Theater J’s Hayley Finn Asks, ‘What Is Jewish Theater?’

What is Jewish theater?

“I ask myself that question every day,” said Hayley Finn, who became Theater J’s fifth artistic director in February, after nearly 16 years at Minneapolis incubator space Playwrights’ Center.

“Keeping the question alive” — continuing to search for new answers — is part of Jewish tradition, explained Finn, speaking at The Georgetowner’s Nov. 16 cultural breakfast at the Four Seasons Hotel. She added: “Every play I program answers the question in a different way.”

As an example, Finn offered “This Much I Know,” opening at Theater J on Jan. 31. Jonathan Spector’s play, which she will direct, having helped develop it at Playwrights’ Center, is based on research by psychologist Daniel Kahneman, author of “Thinking, Fast and Slow.” Though there “aren’t any explicitly Jewish characters,” she noted, the piece — which includes appearances by actors playing, among others, a white nationalist and Stalin’s daughter — grew out of conversations between two Jewish writers and thinkers, Spector and Kahneman.

Coming more directly out of Jewish experience is the play that follows. On March 27, Theater J will present the world premiere of “Hester Street” by Sharyn Rothstein, based on Joan Micklin Silver’s 1975 film, which drew on an 1896 novella of New York’s Lower East Side by Abraham Cahan.

“Although it’s an old story, it’s still new,” said Finn, explaining that “it’s about assimilation and what it means to come to another country.” The largest production that 238-seat Theater J — “a small house,” in her words — has ever attempted, “Hester Street” will be directed by Oliver Butler. Not a musical, per Finn, since the songs are incorporated into the scenario rather than advancing the narrative, it is billed as “a play with music,” composed by Joel Waggoner.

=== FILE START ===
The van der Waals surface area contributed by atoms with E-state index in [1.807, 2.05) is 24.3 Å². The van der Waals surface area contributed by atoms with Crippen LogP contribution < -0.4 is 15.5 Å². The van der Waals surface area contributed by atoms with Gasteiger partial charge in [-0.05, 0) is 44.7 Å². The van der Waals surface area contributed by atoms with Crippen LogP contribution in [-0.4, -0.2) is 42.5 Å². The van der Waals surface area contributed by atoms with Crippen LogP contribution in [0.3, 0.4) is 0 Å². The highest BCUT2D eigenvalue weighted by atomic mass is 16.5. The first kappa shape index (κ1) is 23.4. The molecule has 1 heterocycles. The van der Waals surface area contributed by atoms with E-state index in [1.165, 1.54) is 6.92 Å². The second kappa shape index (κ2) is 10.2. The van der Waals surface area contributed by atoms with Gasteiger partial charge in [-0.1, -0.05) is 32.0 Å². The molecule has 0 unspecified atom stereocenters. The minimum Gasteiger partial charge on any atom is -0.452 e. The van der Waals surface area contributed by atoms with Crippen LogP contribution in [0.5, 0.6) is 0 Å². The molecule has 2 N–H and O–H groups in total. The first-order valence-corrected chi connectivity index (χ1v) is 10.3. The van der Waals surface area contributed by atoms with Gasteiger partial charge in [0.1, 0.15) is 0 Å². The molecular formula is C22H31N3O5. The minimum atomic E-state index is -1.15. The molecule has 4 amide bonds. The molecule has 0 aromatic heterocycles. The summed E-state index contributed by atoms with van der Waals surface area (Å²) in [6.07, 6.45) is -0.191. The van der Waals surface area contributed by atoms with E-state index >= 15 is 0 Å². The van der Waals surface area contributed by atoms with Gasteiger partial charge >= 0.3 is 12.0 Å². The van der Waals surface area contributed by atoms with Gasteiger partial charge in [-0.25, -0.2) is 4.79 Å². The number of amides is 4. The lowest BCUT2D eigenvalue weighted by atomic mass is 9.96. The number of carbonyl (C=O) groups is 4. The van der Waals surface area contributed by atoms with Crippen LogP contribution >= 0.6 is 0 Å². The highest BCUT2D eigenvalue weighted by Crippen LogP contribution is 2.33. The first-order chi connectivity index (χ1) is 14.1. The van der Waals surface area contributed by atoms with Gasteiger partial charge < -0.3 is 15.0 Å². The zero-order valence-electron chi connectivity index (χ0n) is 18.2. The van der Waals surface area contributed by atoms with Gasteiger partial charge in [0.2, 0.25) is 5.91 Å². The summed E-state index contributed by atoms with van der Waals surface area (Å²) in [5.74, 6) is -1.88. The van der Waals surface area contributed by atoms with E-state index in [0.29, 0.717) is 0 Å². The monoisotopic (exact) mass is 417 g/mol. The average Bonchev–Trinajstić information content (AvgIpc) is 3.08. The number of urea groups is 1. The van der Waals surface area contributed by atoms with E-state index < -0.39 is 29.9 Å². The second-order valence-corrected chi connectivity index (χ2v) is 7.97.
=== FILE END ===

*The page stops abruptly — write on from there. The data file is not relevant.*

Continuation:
Mentored by playwright Paula Vogel at Brown University, Finn pointed out that Theater J’s current season, which she programmed, includes more plays written by women than by men — “still unusual,” she commented. Iris Bahr’s “See You Tomorrow,” the first of three new one-person plays in a row — the others are Michele Lowe’s “Moses” and Sun Mee Chomet’s “How to Be A Korean Woman” — recently opened.

According to Finn, the latter represents her and Theater J’s commitment to portray “the changing landscape of Jewish identity.” She asked, rhetorically: “How can we be sure that the stage is reflecting the diversity of the Jewish experience?” One reason that Finn “fell in love with the mission” at Theater J is its new commission program for racially and ethnically diverse Jewish playwrights, Expanding the Canon.

What else attracted Finn to Theater J? Its base at the Edlavitch DC Jewish Community Center on 16th Street Northwest, a dozen blocks north of the White House. Apart from the unique opportunity to present Jewish theater (as continuously redefined) where national policy is made, she finds being part of a community hub stimulating: “You see kids in the hallway, you see people going swimming.” With this multigenerational community in mind, Theater J will be launching family programs for the first time, Finn said.

When she began to bring new plays to life in Minneapolis and elsewhere — both plays based on historical events and “plays about this moment,” including George Brant’s “Grounded,” which just premiered as an opera at the Kennedy Center — Finn soon realized “these are plays that are changing who I am,” even making her “a better citizen of the world.”

A key experience came in 2011, when she directed “Why We Laugh,” based on a rediscovered cabaret written and performed during World War II by Jewish inmates in the Theresienstadt ghetto/concentration camp. The breakfast attendees were amazed to hear how the piece was performed in the Czech Republic, both at a festival in Prague and in an attic in Terezín (the former Theresienstadt) itself, with family members of the original creators and the one surviving writer in the audience.

Theater, Finn stated, “has the capacity to open people’s hearts” and “ultimately, to encourage empathy.” Responding to a question about whether Theater J would be addressing the current Israeli-Palestinian tensions, she said she was “very open to that,” and that her approach to programming was “artist-driven.”



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